I had an idyllic childhood in the woods on the verge of a marsh in North Charleston. It was an expanse of time of such freedom and happiness that I used to stand on tiptoe reaching to hug the sky. I wanted to embrace it all, realizing that all that encompassed me had meaning, though I was able to sense it only as through streaks of fog.
Like the bear that went over the mountain, I wanted to see what I could see. There was always plenty to amuse, amaze, transfix. One morning, I arose early to sit in quietude thinking deep thoughts almost shapable in words that wisped away from me as I tried to pocket them.
Suddenly, a raucous explosion swept past me. An enormous power brushed against me as a great horned owl tumbled past, chased by a host of smaller birds — starlings, cow birds, blue jays, crows — driving the owl out of their territory. It was a dizzying communion with nature, and my being resounded like a struck bell.
The marsh always beckoned on hot summer days. “Come to a world different from your own, a world which takes special eyes and special skill.”
The fort was on the edge of the marsh, scrub oak and myrtle provided the ceiling that rounded over us as an upside-down bow. Periwinkles rode spartina grass nodding in the breeze like those tiny Japanese lanterns carried on sticks in a far country.
Polygamous red-winged blackbirds preened crimson epaulets with panache, impressing various wives that waited patiently in baglike reed-embroidered nests anchored among the cattails.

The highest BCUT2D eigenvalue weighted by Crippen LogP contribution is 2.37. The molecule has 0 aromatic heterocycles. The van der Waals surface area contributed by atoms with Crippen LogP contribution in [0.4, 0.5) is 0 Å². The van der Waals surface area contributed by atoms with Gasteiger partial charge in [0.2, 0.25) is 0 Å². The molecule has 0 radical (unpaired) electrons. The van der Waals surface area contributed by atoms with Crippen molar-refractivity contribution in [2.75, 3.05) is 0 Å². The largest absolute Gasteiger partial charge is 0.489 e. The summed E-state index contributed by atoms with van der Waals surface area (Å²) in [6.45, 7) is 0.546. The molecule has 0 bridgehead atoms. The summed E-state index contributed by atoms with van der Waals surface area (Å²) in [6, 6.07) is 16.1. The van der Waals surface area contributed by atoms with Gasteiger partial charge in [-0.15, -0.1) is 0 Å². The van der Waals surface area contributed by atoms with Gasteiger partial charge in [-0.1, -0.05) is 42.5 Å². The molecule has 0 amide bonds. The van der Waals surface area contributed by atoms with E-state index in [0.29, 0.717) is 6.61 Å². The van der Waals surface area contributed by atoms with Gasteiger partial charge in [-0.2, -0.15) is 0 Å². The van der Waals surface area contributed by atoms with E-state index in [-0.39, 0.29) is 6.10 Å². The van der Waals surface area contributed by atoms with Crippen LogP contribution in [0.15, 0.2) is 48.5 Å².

Bobby, being oldest, led our army charges and rampart repulses — afternoon war providing action and drama to the day.
An inner tube spoke of adventure, worlds unconquered, horizons to explore and possibility. Behind our house a creek emptied into ever larger creeks whose estuary led to places beyond my ken. I loved the fetid odor of decomposition and pluff mud. It made me breathe deeply of life and know that with my paddle and inner tube I could be a Captain Kidd, a John Paul Jones, a master of my fate and reach limitless shores.
On torrid summer days, I opened my sand fiddler hospital to the public. Robert and Scoopy were the only ones who delivered patients to my care. They were the Gullivers who captured the panicked, wee crabs and mutilated them in manifold ways to ensure the need of my medical assistance.
My patients included a defenseless male with its lapis-hued pincer twisted off and a female with three legs amputated by monsters from beyond the marsh. Yet another had its carapace crushed by an unidentified walking object.
I ordered my patients neatly in rows to administer prescribed care efficiently: marsh water soaks, pincer splints, willow leaf wraps, mud packs. Occasionally, a feisty fiddler needed restraints and was placed in matchbox isolation to ensure treatment. Patients wobbling precariously five times to the edges of the sandstone slab that constituted their ward indicated their readiness for discharge. The crawling wounded made their ways to hospice holes with dim prognoses.
The landscape of my childhood, in retrospect, is at rest, in place and immutable. The oldness of the world enchanted me, whispered to me of longings, mysteries, peace. They whispered of yesterdays and tomorrows and the magnificence of being.
I belonged to the wind and the rain and the sun and the seasons that opened little hidden doors in the innermost recesses of my soul, expanding it to the infinite, the sacred, the great mysterious.
Jane Shearer Sharpe grew up in North Charleston but lived abroad with her family until returning to Hanahan in 2006.